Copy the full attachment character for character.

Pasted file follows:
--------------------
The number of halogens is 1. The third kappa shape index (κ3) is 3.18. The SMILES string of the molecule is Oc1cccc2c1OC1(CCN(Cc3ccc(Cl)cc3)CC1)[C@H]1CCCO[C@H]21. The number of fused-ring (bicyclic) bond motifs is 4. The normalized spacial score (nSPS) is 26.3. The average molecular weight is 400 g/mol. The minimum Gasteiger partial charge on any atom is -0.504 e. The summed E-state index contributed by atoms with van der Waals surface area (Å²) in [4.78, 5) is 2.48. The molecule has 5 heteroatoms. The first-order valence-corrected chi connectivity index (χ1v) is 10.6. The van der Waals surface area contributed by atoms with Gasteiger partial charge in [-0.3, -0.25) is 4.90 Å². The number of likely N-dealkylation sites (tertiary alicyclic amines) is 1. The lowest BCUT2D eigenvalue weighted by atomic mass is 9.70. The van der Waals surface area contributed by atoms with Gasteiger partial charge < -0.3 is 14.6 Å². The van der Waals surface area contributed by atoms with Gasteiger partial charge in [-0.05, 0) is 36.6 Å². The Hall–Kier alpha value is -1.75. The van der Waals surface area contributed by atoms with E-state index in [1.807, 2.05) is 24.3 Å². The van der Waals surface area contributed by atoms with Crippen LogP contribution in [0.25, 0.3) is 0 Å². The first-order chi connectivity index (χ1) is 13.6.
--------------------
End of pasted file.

The number of halogens is 1. The third kappa shape index (κ3) is 3.18. The SMILES string of the molecule is Oc1cccc2c1OC1(CCN(Cc3ccc(Cl)cc3)CC1)[C@H]1CCCO[C@H]21. The number of fused-ring (bicyclic) bond motifs is 4. The normalized spacial score (nSPS) is 26.3. The average molecular weight is 400 g/mol. The minimum Gasteiger partial charge on any atom is -0.504 e. The summed E-state index contributed by atoms with van der Waals surface area (Å²) in [4.78, 5) is 2.48. The molecule has 5 heteroatoms. The first-order valence-corrected chi connectivity index (χ1v) is 10.6. The van der Waals surface area contributed by atoms with Gasteiger partial charge in [-0.3, -0.25) is 4.90 Å². The number of likely N-dealkylation sites (tertiary alicyclic amines) is 1. The lowest BCUT2D eigenvalue weighted by atomic mass is 9.70. The van der Waals surface area contributed by atoms with Gasteiger partial charge < -0.3 is 14.6 Å². The van der Waals surface area contributed by atoms with Gasteiger partial charge in [-0.05, 0) is 36.6 Å². The Hall–Kier alpha value is -1.75. The van der Waals surface area contributed by atoms with E-state index in [1.807, 2.05) is 24.3 Å². The van der Waals surface area contributed by atoms with Crippen LogP contribution in [0.25, 0.3) is 0 Å². The first-order chi connectivity index (χ1) is 13.6.